Oh Catalina!

Over the last few weeks, a number of people have called us up about issues with Apple macOS Catalina, the newest, shiniest operating system from The Sacred Orchard.

It started with reports that DJ (and other music) software like Serato, Traktor and the like refused to party with the new operating system causing DJs professional, bedroom and everything in between to panic.

The issue it seems is because Apple killed iTunes and also really haven’t done a great job on regression testing.

The next whiff of trouble was Twitter login passwords with any of the letters B,L,M,R,T in them. The issue, as the article points out, is an issue in a software module which legitimately intercepts and checks for shortcuts. In Catalina, it appears that the module then fails to pass on these characters to the application above.

Clearly this should have been spotted in testing, but as we have been saying for some time, current development pace, technique and execution (scrum masters and the like) is a perfect storm in which The Good Ship Quality can be seriously compromised.

As we all know, the world+dog rely on the availability of systems and applications, imagine what POTUS would do if this affected him? Of course availability is a basic tenet of security (along with Confidentiality and Integrity).

Since security updates for previous versions of an Operating System are continued for some time, unless you really need a feature of the new shiniest version, we would leave it a while, maybe three months or so or run the risk of having to downgrade your machine and have a lot of issues and associated stress.

Apple has not yet (at the time of writing) given any timescales for a patch, which is grim. Of course you can cut and paste the password in from any other application as a workaround.

You can be as certain as a certain thing that if this slipped through QA testing, there will be security incidents on the horizon. Let’s be careful out there.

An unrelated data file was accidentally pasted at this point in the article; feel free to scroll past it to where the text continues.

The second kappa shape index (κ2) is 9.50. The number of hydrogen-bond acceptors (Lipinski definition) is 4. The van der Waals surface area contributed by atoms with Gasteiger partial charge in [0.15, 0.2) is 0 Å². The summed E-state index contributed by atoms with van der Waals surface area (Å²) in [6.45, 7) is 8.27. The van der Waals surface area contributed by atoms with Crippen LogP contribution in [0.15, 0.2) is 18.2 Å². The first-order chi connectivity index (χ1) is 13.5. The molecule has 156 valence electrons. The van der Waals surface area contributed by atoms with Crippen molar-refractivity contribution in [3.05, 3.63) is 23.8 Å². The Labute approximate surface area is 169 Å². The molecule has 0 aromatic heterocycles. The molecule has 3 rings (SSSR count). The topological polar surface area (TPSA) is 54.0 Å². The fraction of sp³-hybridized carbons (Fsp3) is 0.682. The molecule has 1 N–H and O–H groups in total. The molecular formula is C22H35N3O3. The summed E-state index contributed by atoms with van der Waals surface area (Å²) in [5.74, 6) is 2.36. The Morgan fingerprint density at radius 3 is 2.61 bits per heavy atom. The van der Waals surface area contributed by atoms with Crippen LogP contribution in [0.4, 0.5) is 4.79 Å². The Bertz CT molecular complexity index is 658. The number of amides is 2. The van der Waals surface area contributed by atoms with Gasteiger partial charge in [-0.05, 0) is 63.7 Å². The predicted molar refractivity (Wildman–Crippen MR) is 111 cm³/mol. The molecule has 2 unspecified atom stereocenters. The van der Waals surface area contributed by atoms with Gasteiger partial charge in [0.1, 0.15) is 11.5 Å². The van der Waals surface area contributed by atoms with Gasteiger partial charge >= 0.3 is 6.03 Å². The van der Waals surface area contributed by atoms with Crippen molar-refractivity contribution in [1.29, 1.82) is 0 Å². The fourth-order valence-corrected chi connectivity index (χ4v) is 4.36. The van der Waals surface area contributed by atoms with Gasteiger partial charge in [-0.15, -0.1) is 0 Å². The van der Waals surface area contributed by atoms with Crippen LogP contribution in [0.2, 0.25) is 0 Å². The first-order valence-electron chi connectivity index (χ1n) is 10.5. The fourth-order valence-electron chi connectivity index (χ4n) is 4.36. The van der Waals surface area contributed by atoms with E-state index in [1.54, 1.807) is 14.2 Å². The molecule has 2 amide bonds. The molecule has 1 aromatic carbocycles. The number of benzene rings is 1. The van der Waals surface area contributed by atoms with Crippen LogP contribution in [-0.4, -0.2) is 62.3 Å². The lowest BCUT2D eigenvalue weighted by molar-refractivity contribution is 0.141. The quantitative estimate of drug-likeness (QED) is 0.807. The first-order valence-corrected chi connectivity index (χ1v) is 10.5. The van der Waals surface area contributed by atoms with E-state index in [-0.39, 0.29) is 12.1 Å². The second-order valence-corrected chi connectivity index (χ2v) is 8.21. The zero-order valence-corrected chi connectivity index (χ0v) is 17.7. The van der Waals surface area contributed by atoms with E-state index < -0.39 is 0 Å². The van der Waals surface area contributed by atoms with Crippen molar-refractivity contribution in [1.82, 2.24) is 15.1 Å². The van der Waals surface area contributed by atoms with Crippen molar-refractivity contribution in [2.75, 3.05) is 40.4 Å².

We all know that the news is not necessarily to be trusted, so anyone in India should not be too worried about the news doing the rounds that an Indian Nuclear Power station had its ‘mission-critical systems’ compromised. Turns out that control systems were not disrupted (phew), just access to a lowly domain controller, presumably with full Active Directory access (cancel the phew!).

Apparently this has been known for some time, presumably a lot longer and a lot less hot than if the systems were compromised.

Attacks against Critical National Infrastructure (CNI) are on the rise for fraud and also certainly nation state surveillance and capability checking. Good job then that the UK has a coherent National Security Strategy, it is well documented and thorough. Is it enough? Time will presumably tell.

On the subject of potential foreign interference, a very interesting report has come out from FireEye’s research arm Mandiant. They appear to have uncovered that the Chinese APT group APT41 (great name) has developed a very devious piece of malware called MESSAGETAP, which is purpose built to spy on mobile devices. The details are fantastic and we would urge you to click through the link and prepare to drop you jaw.

This week, ITC’s splendid SOC team have noticed a very significant increase of traffic from TOR exit nodes scanning external facing web servers. It could well be the very same individuals discussed above. This hasn’t been well reported in the security press, do have a look at the Threat Horizon. As the report says, if you are an ITC managed services customer, we are all over it and we will alert and react appropriately.

If you are or, for that matter, are not yet an ITC Secure customer and would like to discuss the details of anything in this blog. Please contact us at: [email protected] or call 020 7517 3900.